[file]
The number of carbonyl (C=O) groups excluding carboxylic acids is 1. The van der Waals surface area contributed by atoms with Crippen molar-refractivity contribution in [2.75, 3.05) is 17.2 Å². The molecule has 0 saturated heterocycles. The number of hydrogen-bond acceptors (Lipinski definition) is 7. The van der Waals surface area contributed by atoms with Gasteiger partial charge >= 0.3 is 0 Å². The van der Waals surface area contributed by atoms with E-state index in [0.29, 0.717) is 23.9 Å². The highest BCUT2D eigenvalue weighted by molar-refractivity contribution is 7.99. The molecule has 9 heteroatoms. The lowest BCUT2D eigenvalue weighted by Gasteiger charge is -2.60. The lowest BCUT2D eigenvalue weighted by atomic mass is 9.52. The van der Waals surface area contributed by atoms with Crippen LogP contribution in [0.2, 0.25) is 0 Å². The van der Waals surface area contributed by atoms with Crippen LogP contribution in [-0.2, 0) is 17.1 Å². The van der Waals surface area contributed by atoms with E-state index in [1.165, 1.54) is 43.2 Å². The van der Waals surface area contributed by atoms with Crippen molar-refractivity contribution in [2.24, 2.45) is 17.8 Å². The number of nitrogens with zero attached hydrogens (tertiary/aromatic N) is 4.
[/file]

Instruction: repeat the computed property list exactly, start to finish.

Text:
The number of carbonyl (C=O) groups excluding carboxylic acids is 1. The van der Waals surface area contributed by atoms with Crippen molar-refractivity contribution in [2.75, 3.05) is 17.2 Å². The molecule has 0 saturated heterocycles. The number of hydrogen-bond acceptors (Lipinski definition) is 7. The van der Waals surface area contributed by atoms with Gasteiger partial charge >= 0.3 is 0 Å². The van der Waals surface area contributed by atoms with E-state index in [0.29, 0.717) is 23.9 Å². The highest BCUT2D eigenvalue weighted by molar-refractivity contribution is 7.99. The molecule has 9 heteroatoms. The lowest BCUT2D eigenvalue weighted by Gasteiger charge is -2.60. The lowest BCUT2D eigenvalue weighted by atomic mass is 9.52. The van der Waals surface area contributed by atoms with Crippen LogP contribution in [0.2, 0.25) is 0 Å². The van der Waals surface area contributed by atoms with Crippen LogP contribution in [-0.2, 0) is 17.1 Å². The van der Waals surface area contributed by atoms with E-state index in [1.165, 1.54) is 43.2 Å². The van der Waals surface area contributed by atoms with Crippen molar-refractivity contribution in [2.24, 2.45) is 17.8 Å². The number of nitrogens with zero attached hydrogens (tertiary/aromatic N) is 4.